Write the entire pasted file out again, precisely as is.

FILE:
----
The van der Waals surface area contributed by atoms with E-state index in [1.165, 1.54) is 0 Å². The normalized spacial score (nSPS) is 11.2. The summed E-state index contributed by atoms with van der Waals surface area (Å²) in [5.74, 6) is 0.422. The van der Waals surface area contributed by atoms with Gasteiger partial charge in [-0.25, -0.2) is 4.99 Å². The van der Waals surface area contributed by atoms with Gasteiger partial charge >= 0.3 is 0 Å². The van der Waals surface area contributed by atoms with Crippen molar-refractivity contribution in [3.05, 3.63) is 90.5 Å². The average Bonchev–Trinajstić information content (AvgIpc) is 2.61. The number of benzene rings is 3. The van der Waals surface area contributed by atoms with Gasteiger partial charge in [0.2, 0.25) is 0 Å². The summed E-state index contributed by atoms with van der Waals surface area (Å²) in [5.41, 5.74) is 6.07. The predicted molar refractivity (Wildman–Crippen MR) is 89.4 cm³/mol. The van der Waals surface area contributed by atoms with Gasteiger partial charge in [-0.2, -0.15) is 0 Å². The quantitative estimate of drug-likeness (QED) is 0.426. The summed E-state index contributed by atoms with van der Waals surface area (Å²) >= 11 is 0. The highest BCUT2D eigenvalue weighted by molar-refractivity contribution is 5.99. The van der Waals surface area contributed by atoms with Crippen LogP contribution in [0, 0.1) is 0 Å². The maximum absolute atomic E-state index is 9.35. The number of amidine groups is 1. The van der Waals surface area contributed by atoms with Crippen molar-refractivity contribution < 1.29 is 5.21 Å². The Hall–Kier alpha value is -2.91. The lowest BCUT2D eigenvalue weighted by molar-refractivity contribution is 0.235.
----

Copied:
The van der Waals surface area contributed by atoms with E-state index in [1.165, 1.54) is 0 Å². The normalized spacial score (nSPS) is 11.2. The summed E-state index contributed by atoms with van der Waals surface area (Å²) in [5.74, 6) is 0.422. The van der Waals surface area contributed by atoms with Gasteiger partial charge in [-0.25, -0.2) is 4.99 Å². The van der Waals surface area contributed by atoms with Gasteiger partial charge >= 0.3 is 0 Å². The van der Waals surface area contributed by atoms with Crippen molar-refractivity contribution in [3.05, 3.63) is 90.5 Å². The average Bonchev–Trinajstić information content (AvgIpc) is 2.61. The number of benzene rings is 3. The van der Waals surface area contributed by atoms with Gasteiger partial charge in [0.2, 0.25) is 0 Å². The summed E-state index contributed by atoms with van der Waals surface area (Å²) in [5.41, 5.74) is 6.07. The predicted molar refractivity (Wildman–Crippen MR) is 89.4 cm³/mol. The van der Waals surface area contributed by atoms with Gasteiger partial charge in [-0.2, -0.15) is 0 Å². The quantitative estimate of drug-likeness (QED) is 0.426. The summed E-state index contributed by atoms with van der Waals surface area (Å²) >= 11 is 0. The highest BCUT2D eigenvalue weighted by molar-refractivity contribution is 5.99. The van der Waals surface area contributed by atoms with Crippen LogP contribution in [0, 0.1) is 0 Å². The maximum absolute atomic E-state index is 9.35. The number of amidine groups is 1. The van der Waals surface area contributed by atoms with Crippen molar-refractivity contribution < 1.29 is 5.21 Å². The Hall–Kier alpha value is -2.91. The lowest BCUT2D eigenvalue weighted by molar-refractivity contribution is 0.235.